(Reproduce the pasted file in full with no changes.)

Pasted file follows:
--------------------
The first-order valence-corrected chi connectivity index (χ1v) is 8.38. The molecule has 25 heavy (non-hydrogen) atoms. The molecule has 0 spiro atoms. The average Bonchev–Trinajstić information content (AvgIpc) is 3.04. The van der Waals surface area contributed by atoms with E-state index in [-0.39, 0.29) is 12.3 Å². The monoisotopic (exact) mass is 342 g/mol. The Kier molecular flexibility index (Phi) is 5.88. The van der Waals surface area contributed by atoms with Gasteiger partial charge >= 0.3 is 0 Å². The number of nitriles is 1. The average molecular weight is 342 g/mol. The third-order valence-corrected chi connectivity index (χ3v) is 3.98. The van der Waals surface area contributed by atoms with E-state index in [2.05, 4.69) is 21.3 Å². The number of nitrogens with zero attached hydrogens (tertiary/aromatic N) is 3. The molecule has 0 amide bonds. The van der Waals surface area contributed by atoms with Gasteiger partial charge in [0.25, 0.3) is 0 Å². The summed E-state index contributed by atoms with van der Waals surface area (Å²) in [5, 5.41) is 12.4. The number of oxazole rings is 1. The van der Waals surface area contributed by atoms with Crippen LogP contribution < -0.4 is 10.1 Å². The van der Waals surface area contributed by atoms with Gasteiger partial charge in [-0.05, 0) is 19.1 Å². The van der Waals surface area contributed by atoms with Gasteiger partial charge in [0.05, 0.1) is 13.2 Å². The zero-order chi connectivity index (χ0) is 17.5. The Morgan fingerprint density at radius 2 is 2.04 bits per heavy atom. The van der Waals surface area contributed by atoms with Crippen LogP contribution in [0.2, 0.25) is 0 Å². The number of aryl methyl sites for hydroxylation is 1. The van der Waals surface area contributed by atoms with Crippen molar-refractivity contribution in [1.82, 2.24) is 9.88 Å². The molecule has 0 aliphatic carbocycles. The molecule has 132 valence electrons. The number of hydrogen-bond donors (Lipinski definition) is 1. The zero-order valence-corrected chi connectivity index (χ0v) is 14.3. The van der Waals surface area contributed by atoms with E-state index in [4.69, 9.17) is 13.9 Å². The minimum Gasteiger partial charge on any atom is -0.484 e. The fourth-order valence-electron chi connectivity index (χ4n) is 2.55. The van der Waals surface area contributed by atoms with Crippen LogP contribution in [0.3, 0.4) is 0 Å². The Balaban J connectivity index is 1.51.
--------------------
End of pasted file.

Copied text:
The first-order valence-corrected chi connectivity index (χ1v) is 8.38. The molecule has 25 heavy (non-hydrogen) atoms. The molecule has 0 spiro atoms. The average Bonchev–Trinajstić information content (AvgIpc) is 3.04. The van der Waals surface area contributed by atoms with E-state index in [-0.39, 0.29) is 12.3 Å². The monoisotopic (exact) mass is 342 g/mol. The Kier molecular flexibility index (Phi) is 5.88. The van der Waals surface area contributed by atoms with Gasteiger partial charge >= 0.3 is 0 Å². The number of nitriles is 1. The average molecular weight is 342 g/mol. The third-order valence-corrected chi connectivity index (χ3v) is 3.98. The van der Waals surface area contributed by atoms with E-state index in [2.05, 4.69) is 21.3 Å². The number of nitrogens with zero attached hydrogens (tertiary/aromatic N) is 3. The molecule has 0 amide bonds. The van der Waals surface area contributed by atoms with Gasteiger partial charge in [0.25, 0.3) is 0 Å². The summed E-state index contributed by atoms with van der Waals surface area (Å²) in [5, 5.41) is 12.4. The number of oxazole rings is 1. The van der Waals surface area contributed by atoms with Crippen LogP contribution < -0.4 is 10.1 Å². The van der Waals surface area contributed by atoms with Gasteiger partial charge in [-0.05, 0) is 19.1 Å². The van der Waals surface area contributed by atoms with Gasteiger partial charge in [0.05, 0.1) is 13.2 Å². The zero-order chi connectivity index (χ0) is 17.5. The Morgan fingerprint density at radius 2 is 2.04 bits per heavy atom. The van der Waals surface area contributed by atoms with Crippen LogP contribution in [0.2, 0.25) is 0 Å². The number of aryl methyl sites for hydroxylation is 1. The van der Waals surface area contributed by atoms with Crippen molar-refractivity contribution in [1.82, 2.24) is 9.88 Å². The molecule has 0 aliphatic carbocycles. The molecule has 132 valence electrons. The number of hydrogen-bond donors (Lipinski definition) is 1. The zero-order valence-corrected chi connectivity index (χ0v) is 14.3. The van der Waals surface area contributed by atoms with E-state index in [4.69, 9.17) is 13.9 Å². The minimum Gasteiger partial charge on any atom is -0.484 e. The fourth-order valence-electron chi connectivity index (χ4n) is 2.55. The van der Waals surface area contributed by atoms with Crippen LogP contribution in [0.3, 0.4) is 0 Å². The Balaban J connectivity index is 1.51.